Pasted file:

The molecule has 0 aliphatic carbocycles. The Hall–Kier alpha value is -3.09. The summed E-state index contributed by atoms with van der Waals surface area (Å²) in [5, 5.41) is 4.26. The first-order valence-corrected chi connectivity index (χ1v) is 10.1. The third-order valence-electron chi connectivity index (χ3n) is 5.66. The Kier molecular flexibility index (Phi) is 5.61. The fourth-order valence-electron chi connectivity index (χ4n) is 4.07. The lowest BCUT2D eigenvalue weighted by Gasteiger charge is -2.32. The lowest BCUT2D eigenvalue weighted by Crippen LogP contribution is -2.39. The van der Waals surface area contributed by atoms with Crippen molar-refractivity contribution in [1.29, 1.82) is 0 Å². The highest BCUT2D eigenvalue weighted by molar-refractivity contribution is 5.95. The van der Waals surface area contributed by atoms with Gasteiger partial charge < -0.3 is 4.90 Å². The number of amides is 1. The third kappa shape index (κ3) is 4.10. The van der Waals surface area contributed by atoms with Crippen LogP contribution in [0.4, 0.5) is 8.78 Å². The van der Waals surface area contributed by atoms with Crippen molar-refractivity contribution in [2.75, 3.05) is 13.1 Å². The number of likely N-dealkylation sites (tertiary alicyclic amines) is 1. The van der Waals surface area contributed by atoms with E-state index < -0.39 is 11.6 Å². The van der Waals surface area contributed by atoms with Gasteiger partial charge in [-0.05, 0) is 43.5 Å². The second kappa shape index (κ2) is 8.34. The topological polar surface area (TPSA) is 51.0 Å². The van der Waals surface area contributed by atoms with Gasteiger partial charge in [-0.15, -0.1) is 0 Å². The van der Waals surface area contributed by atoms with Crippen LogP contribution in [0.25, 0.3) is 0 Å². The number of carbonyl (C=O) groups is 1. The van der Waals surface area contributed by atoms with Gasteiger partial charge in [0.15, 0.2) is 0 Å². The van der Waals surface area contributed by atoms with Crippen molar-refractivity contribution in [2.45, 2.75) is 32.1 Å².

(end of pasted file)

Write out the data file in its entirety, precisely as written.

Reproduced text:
The molecule has 0 aliphatic carbocycles. The Hall–Kier alpha value is -3.09. The summed E-state index contributed by atoms with van der Waals surface area (Å²) in [5, 5.41) is 4.26. The first-order valence-corrected chi connectivity index (χ1v) is 10.1. The third-order valence-electron chi connectivity index (χ3n) is 5.66. The Kier molecular flexibility index (Phi) is 5.61. The fourth-order valence-electron chi connectivity index (χ4n) is 4.07. The lowest BCUT2D eigenvalue weighted by Gasteiger charge is -2.32. The lowest BCUT2D eigenvalue weighted by Crippen LogP contribution is -2.39. The van der Waals surface area contributed by atoms with Crippen molar-refractivity contribution in [1.29, 1.82) is 0 Å². The highest BCUT2D eigenvalue weighted by molar-refractivity contribution is 5.95. The van der Waals surface area contributed by atoms with Gasteiger partial charge < -0.3 is 4.90 Å². The number of amides is 1. The third kappa shape index (κ3) is 4.10. The van der Waals surface area contributed by atoms with Crippen LogP contribution in [0.4, 0.5) is 8.78 Å². The van der Waals surface area contributed by atoms with Crippen molar-refractivity contribution in [2.75, 3.05) is 13.1 Å². The number of likely N-dealkylation sites (tertiary alicyclic amines) is 1. The van der Waals surface area contributed by atoms with E-state index < -0.39 is 11.6 Å². The van der Waals surface area contributed by atoms with Gasteiger partial charge in [-0.05, 0) is 43.5 Å². The second kappa shape index (κ2) is 8.34. The topological polar surface area (TPSA) is 51.0 Å². The van der Waals surface area contributed by atoms with Gasteiger partial charge in [-0.15, -0.1) is 0 Å². The van der Waals surface area contributed by atoms with Crippen LogP contribution in [0.25, 0.3) is 0 Å². The number of carbonyl (C=O) groups is 1. The van der Waals surface area contributed by atoms with Gasteiger partial charge in [0.15, 0.2) is 0 Å². The van der Waals surface area contributed by atoms with Crippen molar-refractivity contribution in [2.45, 2.75) is 32.1 Å².